Sonia doesn’t need doctors for childbirth, but she fears her children will die in a health emergency.
“There is no health post here, no transport.… If someone gets seriously ill or has an accident, all that can save them is good luck,” she laments.
Bolsonaro policies impacting indigenous medical care
According to Erasmo Batista de Oliveira, president of an indigenous health association active in the upper Andirá River, the dire healthcare situation in rural areas isn’t much different in the five villages that possess heath centers. “With the withdrawal of the Cuban doctors, it’s become very difficult to help patients,” he says.
The Cubans left the More Doctors program in November of last year when president-elect Bolsonaro proposed changes to the healthcare program that Cuba refused to accept. The ending of the program was widely expected, because Bolosnaro had frequently declared during his presidential campaign that he would “expel” the doctors, whom he denounced as “communist propaganda agents.” The Cuban health ministry says that, once in office, Bolsonaro questioned the qualifications of their doctors, demanding that they all acquire Brazilian diplomas and then be contracted individually — conditions that he must have known would be unacceptable to Havana.
Indigenous villages felt the impact immediately. Of the 372 doctors working within indigenous communities, 301 were Cuban. According to the Ministry of Health, 354 vacancies have now been filled by Brazilians. But the Sateré-Mawé of the upper Andirá River say this isn’t their experience, as no doctors have filled their vacant health posts.
Even when Brazilian doctors take up the jobs, they find it hard to adapt to the tough Amazonian way of life. As a result, many indigenous people say that the availability of care has declined. “The Brazilian doctors who replace the Cubans won’t stay here,” says Batista de Oliveira.
“The Cubans came and spent 15 to 20 days here, without leaving,” explains Daniel dos Santos, who has provided transport for patients and health professionals for eight years. The Cubans “would go out of their way, at any time of day or night, to help a sick person. The Brazilian doctors who came to replace them spend two or three days here and became desperate to leave.”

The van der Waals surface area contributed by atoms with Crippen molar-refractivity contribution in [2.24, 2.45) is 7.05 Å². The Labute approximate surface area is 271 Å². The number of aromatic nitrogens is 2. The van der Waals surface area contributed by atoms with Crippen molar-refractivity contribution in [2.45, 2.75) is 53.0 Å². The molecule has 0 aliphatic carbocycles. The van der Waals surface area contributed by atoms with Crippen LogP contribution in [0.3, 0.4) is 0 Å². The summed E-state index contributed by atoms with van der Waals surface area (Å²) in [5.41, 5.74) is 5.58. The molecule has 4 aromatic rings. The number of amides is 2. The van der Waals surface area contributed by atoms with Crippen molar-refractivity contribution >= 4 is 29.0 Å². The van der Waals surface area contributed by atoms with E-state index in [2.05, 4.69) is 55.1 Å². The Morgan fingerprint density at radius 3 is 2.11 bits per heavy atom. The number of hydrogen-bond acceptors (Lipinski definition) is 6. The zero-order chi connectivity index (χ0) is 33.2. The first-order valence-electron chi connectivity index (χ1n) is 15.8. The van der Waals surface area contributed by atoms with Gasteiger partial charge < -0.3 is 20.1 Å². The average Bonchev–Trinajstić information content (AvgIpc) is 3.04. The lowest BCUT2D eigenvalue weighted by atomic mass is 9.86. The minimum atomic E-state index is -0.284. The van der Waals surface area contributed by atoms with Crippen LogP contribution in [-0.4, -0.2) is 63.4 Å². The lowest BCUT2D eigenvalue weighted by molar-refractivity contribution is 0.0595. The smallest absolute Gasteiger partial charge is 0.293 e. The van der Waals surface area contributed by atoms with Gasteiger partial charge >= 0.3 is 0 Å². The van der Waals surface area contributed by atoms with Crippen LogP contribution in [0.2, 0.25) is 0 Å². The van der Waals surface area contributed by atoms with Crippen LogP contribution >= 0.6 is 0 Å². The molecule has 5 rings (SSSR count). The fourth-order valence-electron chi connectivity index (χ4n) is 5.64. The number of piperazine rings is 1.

Daniel is one of 13,000 indigenous health workers who have remained unpaid since February or April, depending on the region, after the Brazilian Minister of Health, Luiz Henrique Mendetta, stopped providing resources to the eight civil society organizations contracted to provide health services to 34 Special Sanitary Indigenous Districts (DSEIs). For a few health workers, the budget freeze occurred back in October 2018.
According to the health workers, along with their inability to pay their employees’ wages, some DSEIs don’t have the money for medication, fuel, medical tests, vaccinations and patient transport.
The minister justified the drastic step of freezing resources by making vague unsubstantiated references to “corruption,” claiming that a great deal of money was spent on indigenous health, compared with the outlay on the rest of the Brazilian population, and that the system had to be restructured.
As a result, it is alleged that at least three children died in the space of 11 days in April due to a lack of adequate care inside the Xingu Indigenous Park, located in Mato Grosso state, according to Repórter Brasil. In a press release, the Catholic Church’s Indigenous Council (CIMI) blamed Bolsonaro directly for the deaths, saying that it was unacceptable, in the name of policy reformulation, to allow more indigenous people to die — this being the minority group who, throughout the country’s history, had suffered most from the Brazilian state’s genocidal policies.